A Moscow conference sponsored by the U.S. Free Congress Foundation and the Democratic Choice of Russia party yesterday assembled specialists of both countries to discuss ways of reviving a U.S.-Russian strategic partnership. RFE/RL correspondent Sophie Lambroschini reports on the discussions.
Moscow, 7 September 2000 (RFE/RL) -- The one-day meeting addressed in particular the question of how to revive a U.S.-Russian strategic partnership turned dormant after almost two years of cool relations. The period was marked, on Russia's part, by sharp criticism of NATO's intervention in Kosovo last spring and by an equally sharp rejection of U.S plans for a national missile defense, or NMD, shield. On the U.S. side, Russia's second bloody war in the breakaway republic of Chechnya has been the chief factor in the cooling-off.
The roundtable was organized by the U.S. Free Congress Foundation, the American University in Moscow and the Democratic Choice of Russia party. Most participants from both countries said that the resolution of major bilateral political and economic differences was a condition for re-establishing a partnership in the strategic and disarmament spheres.
Some speakers noted that even 10 years after the end of Cold War, new bilateral relations had not really been worked out. Washington-based Heritage Foundation political analyst Yevgeny Volk said: "The Russian-American partnership is still heavily guided by the Cold War paradigm. But," he asked, "are the political elites of both countries ready to change it? No," he said, citing a number of reasons -- but especially the political views of Russia's elite which, he said, have not adapted to Russia's new geopolitical place.
"The idea of a superpower which is mainly based on [its] nuclear potential rather than on economic might and on political stability is still capturing the mentality of the Russian political elite, which acts or tries to act as a superpower equal to the United States. In fact, this legacy of the Cold war is very strongly influencing Russian foreign- policy decision-making -- and especially it was seen under [former Foreign Minister Yevgeny] Primakov, with his concept of a multipolar world."
Volk added that he believed Russian President Vladimir Putin was seeking to continue this policy.
Free Congress Foundation member Bill Lind criticized both countries for approaching defense issues from a Cold War perspective. Instead of concerning themselves with missile shields, Lind said that both Russia and the United States should cooperate in combating what he regards as the world's current major threat -- the use of biological weapons by terrorist groups. Lind said: "It is far more likely that the weapon of mass destruction will come by shipping container or Federal Express than by missile and is more likely to be a genetically engineered biological weapon [than a nuclear one]."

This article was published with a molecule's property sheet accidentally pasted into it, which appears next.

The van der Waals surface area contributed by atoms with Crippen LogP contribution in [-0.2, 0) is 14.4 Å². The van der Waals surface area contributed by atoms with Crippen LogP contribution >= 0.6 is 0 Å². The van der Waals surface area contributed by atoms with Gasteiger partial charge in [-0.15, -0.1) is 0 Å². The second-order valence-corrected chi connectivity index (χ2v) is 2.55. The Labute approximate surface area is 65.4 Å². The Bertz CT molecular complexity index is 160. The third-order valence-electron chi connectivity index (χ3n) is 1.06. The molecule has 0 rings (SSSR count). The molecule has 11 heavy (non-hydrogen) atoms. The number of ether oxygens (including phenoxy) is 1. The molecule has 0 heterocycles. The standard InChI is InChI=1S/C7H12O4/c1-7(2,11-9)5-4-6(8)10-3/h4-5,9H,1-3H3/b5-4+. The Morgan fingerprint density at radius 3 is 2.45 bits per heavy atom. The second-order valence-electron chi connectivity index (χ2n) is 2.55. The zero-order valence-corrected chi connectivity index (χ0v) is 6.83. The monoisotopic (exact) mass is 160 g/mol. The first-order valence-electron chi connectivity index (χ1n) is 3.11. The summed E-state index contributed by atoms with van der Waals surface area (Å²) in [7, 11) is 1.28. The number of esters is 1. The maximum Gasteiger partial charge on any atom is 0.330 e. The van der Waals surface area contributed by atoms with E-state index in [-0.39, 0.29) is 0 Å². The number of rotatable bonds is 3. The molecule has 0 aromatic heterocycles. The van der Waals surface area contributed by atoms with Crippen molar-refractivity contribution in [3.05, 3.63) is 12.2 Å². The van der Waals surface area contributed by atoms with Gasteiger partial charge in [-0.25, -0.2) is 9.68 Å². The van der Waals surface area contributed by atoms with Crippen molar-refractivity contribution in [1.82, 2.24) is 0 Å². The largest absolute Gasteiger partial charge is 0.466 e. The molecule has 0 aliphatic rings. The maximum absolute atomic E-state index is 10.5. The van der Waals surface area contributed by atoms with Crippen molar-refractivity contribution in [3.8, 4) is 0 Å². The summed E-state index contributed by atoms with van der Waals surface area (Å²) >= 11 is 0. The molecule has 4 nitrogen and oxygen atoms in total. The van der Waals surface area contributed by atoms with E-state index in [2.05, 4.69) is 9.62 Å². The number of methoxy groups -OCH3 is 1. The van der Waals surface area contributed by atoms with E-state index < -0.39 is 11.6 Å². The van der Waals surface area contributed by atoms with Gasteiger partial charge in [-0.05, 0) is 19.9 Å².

But Fritz Ermarth, a former CIA and National Security Council official, said that missiles remained a threat because they are so widespread. He allowed, however, that in the post-Cold War era, the main question is: "Why do we need nuclear missiles?"
"We can imagine saying that this [nuclear deterrent] is a positive legacy [from the Cold War, but] that is undesirable forever. So let it last for 10 years, 15 years, 20 years -- but then we should have a transition to a situation in which no civilized country need or can base its national security on weapons of mass destruction." Other participants called attention to a long list of obstacles in cooperation between the two countries. U.S. speakers criticized the strong support given by the Clinton administration to Russia despite its obvious democratic failings. Russian speakers, in turn, spoke of NATO's "hasty" expansion to the east which they saw as unnecessarily creating a rift between alliance members and non-members.
One participant, Yuri Ossipyan -- a physicist from the Russian academy of Science and a former adviser to Soviet leader Mikhail Gorbachev -- said that the West had missed a unique opportunity to secure a partnership with Russia by underestimating its technical and scientific potential. That potential, he said, could have been put to use in common projects such as laser and other high technology.
Some U.S. participants advocated a tougher attitude toward Russia, saying that its democratic development should be a prerequisite to further cooperation between the two countries. Ermarth said that for a broader strategic partnership to prosper, it was imperative that Russia develop "a stable, genuinely democratic, law-governed state."